After a report condemns the lack of dialogue between officials and sex worker groups, sex workers tell the Post they want to be directly involved in efforts to combat trafficking.
AREPORT released earlier this month that surveyed more than 1,000 female sex workers called for more consultation between government and NGO representatives and those who actually work in the sex industry.
The report, released by the Cambodian Alliance for Combating HIV/AIDS (CACHA) along with 11 local, international and governmental organisations, said such consultation would lead to more effective policies than the existing 2008 Law on the Suppression of Human Trafficking and Sexual Exploitation, which it roundly criticised.
In recent interviews, sex workers and those who advocate on their behalf in the capital told the Post they would appreciate the chance to work with law enforcement officers and NGOs, but they said their efforts to engage both groups in the past had not been well received.
"We've approached a number of NGOs running anti-trafficking and rehabilitation programmes ... about incorporating sex workers into the conversation, as well as law enforcement, but don't meet with much interest," said Ly Pisey, part of the support staff at the Women's Network for Unity (WNU).
"One sex worker was invited to the talks at the National Assembly about the [2008 law], but she wasn't allowed to speak. NGO staff have had a lot of opportunities to recommend whatever they like, but there's no space for grassroots people."
Sara Bradford, a technical adviser for the Asia Pacific Network of Sex Workers, said direct engagement of sex workers should be promoted.
"Sex workers have expressed a huge willingness in assisting law enforcement with locating trafficked persons. It's unfortunate that the sex workers are being ignored because they have access to the people and places law enforcement does not," she said.
When asked about training programmes, sex workers' main complaint was that many of them were mandatory.
"If a sex worker wants to participate in a rehab or vocational programme, that's good," said Keo Tha, a coordinator at WNU and a sex worker. "But if they don't volunteer, it violates their rights.... They lock us up like we're thieves. But sex workers are not criminals."
According to the CACHA report, the 2008 law does not make prostitution illegal, although there are few sex workers who can meet the
requirements for legal sex work.
Keo Tha said part of respecting women's rights involves respecting their choices, even when they choose to pursue sex work.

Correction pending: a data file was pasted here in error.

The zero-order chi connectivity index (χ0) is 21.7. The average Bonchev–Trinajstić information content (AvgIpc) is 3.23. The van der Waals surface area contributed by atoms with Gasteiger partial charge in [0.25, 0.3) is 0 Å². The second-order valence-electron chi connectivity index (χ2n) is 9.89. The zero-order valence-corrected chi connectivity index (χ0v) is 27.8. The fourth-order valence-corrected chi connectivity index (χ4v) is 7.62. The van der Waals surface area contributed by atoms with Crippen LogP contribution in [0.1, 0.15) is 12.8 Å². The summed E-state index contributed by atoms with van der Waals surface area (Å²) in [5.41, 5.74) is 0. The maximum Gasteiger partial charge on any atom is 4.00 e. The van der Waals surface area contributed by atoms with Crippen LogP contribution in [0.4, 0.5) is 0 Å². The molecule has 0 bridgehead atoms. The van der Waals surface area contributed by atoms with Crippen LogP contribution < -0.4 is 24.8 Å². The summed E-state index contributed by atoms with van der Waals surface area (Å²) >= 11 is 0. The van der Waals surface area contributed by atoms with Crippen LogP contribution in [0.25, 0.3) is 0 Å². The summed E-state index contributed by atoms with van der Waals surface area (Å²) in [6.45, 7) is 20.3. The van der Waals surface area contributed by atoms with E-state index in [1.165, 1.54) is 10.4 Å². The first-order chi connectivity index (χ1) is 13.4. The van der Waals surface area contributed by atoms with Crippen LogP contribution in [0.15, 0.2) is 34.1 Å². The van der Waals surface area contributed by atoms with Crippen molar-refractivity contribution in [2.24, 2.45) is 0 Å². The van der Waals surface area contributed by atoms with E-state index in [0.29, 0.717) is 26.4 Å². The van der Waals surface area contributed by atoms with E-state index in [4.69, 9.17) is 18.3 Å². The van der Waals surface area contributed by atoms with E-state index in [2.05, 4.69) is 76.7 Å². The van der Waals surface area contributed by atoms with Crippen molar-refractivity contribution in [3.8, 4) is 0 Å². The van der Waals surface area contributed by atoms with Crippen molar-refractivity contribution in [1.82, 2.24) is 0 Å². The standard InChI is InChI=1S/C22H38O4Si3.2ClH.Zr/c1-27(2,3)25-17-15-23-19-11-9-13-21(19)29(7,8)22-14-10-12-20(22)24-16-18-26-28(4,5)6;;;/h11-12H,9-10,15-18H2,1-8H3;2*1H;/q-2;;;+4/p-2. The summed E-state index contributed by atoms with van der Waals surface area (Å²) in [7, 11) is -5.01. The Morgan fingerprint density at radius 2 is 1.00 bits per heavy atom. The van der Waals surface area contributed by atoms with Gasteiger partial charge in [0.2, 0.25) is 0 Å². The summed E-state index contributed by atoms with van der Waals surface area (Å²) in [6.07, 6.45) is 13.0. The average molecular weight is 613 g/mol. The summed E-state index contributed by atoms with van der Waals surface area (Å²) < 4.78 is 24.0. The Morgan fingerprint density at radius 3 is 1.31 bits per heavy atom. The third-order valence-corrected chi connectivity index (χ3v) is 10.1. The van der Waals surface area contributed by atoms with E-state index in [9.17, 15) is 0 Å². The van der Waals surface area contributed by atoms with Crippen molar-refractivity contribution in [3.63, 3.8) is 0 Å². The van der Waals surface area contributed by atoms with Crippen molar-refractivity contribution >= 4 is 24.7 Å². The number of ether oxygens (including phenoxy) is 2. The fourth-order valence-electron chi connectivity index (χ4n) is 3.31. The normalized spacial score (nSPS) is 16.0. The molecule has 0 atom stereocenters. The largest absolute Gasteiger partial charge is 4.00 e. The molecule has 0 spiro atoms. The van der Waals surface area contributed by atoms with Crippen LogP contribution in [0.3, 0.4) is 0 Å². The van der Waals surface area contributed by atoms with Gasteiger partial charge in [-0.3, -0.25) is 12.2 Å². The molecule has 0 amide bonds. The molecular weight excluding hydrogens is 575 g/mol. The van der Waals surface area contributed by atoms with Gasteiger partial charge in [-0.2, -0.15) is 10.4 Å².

"Sex work is good work. You're very free, you can choose which clients you want to accept," Keo Tha said. "As long as you have the skills to negotiate with the client, to use a condom. We can make money very quickly ... and then we can buy rice right away."
The women interviewed described what they would like NGO-sponsored programmes to emphasise.
"I'd like to see them teach HIV education. And also how to negotiate with clients and brothel owners, and how to use condoms, which the clients don't want to use. If sex workers are empowered to negotiate with clients, HIV won't spread," said Uk Mony, a sex worker in Tuol Kork district.
Sex workers cited what they described as conflicting priorities on the part of NGOs, the UN, the government and donor groups.
For instance, the act of providing information to sex workers aimed at training them to negotiate safe, commercial sex or avoid violence is illegal under Article 25 of the 2008 law, meaning the law technically criminalises some HIV-prevention activities promoted by NGOs and even the government.
Several women also said some NGOs had demonstrated outright insensitivity in their interactions with sex workers.
During recent arrests, sex workers detained at a local anti-trafficking NGO said they could not access their HIV medicine while advocates negotiated on their behalf.
"Those who are HIV-positive need to have quick access to antiretroviral medication. Sometimes in arrest situations they go for days without it while people negotiate for their release. Why don't they have it easily available?" said Pich Sokchea, a sex worker and advocacy officer at WNU.
Ten Borany, deputy director of the Ministry of Interior's anti-human trafficking and juvenile protection department, said the government has repeatedly tried to involve sex workers but has not received an enthusiastic response.
"Our group organised public forums in five provinces to encourage sex workers to participate," he said. "But we haven't had any sex workers come to cooperate with us yet."
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